A Viking Mystery

Beneath Oxford University, archaeologists have uncovered a medieval city that altered the course of English history

British archaeologists looking for evidence of prehistoric activity in the English county of Dorset discovered instead a mass grave holding 54 male skeletons. (Oxford Archaeology)
Smithsonian Magazine | Subscribe

Before construction could begin on new student housing at one of Oxford University’s 38 colleges, St. John’s, archaeologists were summoned to investigate the site in January 2008. After just a few hours of digging, one archaeologist discovered the remains of a 4,000-year-old religious complex—an earthwork enclosure, or henge, built by late Neolithic tribesmen, probably for a sun-worshiping cult. About 400 feet in diameter, the temple was one of the largest of Britain’s prehistoric henges, of which more than 100 have been found.

Later, the archaeologists found pits full of broken pottery and food debris suggesting that people had used the henge as a medieval garbage dump millennia after it had been dug. Excited, they began searching for items that might reveal details of daily life in the Middle Ages. Instead they found bones. Human bones.

“At first we thought it was just the remains of one individual,” says Sean Wallis of Thames Valley Archaeological Services, the company that did the excavating. “Then, to our surprise, we realized that corpses had been dumped one on top of another. Wherever we dug, there were more of them. Not only did we have a 4,000-year-old prehistoric temple, but now a mass grave as well.”

After one month of digging at the grave site and two years of lab tests, the researchers concluded that between 34 and 38 individuals were buried in the grave, all of them victims of violence. Some 20 skeletons bore punctures in their vertebrae and pelvic bones, and 27 skulls were broken or cracked, indicating traumatic head injury. To judge from markings on the ribs, at least a dozen had been stabbed in the back. One individual had been decapitated; attempts were made on five others.

Radiocarbon analysis of the bones convinced the archaeologists that the remains date from A.D. 960 to 1020—the period in which the Anglo-Saxon monarchy peaked in power. Originally from Germany, Anglo-Saxons had invaded England almost six centuries earlier, after the Roman Empire had fallen into disarray. They established their own kingdoms and converted to Christianity. After decades of conflict, England enjoyed a degree of stability in the tenth century under the rule of King Edgar the Peaceful.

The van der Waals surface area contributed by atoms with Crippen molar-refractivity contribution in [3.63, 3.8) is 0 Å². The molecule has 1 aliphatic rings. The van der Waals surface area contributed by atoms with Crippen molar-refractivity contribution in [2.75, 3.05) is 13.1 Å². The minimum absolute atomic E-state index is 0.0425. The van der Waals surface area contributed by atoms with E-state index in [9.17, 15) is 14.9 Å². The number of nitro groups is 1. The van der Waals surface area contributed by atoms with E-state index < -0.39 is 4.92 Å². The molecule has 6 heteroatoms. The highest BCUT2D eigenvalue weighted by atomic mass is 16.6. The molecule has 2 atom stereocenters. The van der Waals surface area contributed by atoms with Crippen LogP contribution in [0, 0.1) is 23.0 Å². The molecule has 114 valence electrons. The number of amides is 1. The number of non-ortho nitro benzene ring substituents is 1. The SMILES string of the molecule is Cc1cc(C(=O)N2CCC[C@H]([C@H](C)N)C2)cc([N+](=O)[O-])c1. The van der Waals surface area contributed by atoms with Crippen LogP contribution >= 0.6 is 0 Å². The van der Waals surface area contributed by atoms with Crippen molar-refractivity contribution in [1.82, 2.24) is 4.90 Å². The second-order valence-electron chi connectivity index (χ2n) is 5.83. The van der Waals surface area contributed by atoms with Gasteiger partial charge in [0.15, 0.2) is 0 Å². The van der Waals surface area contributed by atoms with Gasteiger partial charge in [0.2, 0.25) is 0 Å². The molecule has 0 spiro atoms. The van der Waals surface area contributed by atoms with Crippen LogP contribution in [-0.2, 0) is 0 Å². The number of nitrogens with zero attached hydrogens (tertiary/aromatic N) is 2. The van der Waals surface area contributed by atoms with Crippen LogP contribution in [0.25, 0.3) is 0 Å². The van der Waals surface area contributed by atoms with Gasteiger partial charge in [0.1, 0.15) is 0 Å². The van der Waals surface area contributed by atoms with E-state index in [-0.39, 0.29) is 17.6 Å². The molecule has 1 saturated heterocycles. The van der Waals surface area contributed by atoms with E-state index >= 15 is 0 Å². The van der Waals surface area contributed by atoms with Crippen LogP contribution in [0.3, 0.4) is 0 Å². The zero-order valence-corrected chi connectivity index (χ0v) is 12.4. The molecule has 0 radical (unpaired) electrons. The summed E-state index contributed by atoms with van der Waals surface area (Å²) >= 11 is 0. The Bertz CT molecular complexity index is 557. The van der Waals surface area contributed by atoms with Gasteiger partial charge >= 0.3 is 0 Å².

But “peaceful” is a relative term. Public executions were common. British archaeologists have discovered some 20 “execution cemeteries” across the country—testifying to a harsh penal code that claimed the lives of up to 3 percent of the male population. One such site in East Yorkshire contains the remains of six decapitated individuals.

The Oxford grave, however, didn’t fit the profile of an execution cemetery, which typically contains remains of people put to death over many centuries—not all at once, as at Oxford. And execution victims tended to be various ages and body types. By contrast, the bodies buried at Oxford were those of vigorous males of fighting age, most between 16 and 35 years old. Most were unusually large; an examination of the muscle-attachment areas of their bones revealed extremely robust physiques. Some victims had suffered serious burns to their heads, backs, pelvic regions and arms.

The most telling clue would emerge from a lab analysis, in which scientists measured atomic variations within the skeletal bone collagen. The tests indicated that the men ate, on average, more fish and shellfish than did Anglo-Saxons.

The mounting evidence increasingly pointed to an astonishing conclusion: this was a mass grave of Viking warriors.

In the late eighth century a.d., the Vikings—a Scandinavian people from Denmark, Norway and Sweden—began a 300-year campaign of pillaging and piracy throughout Europe. Some scholars say that political changes (especially the emergence of fewer yet more powerful rulers) forced local Viking chieftains to seek new sources of revenue through foreign conquests. Others point to advances in shipbuilding that enabled longer voyages—allowing the Vikings to establish trade networks extending as far as the Mediterranean. But when an economic recession hit Europe in the ninth century, Scandinavian seamen increasingly turned from trading to pillaging.


Comment on this Story

comments powered by Disqus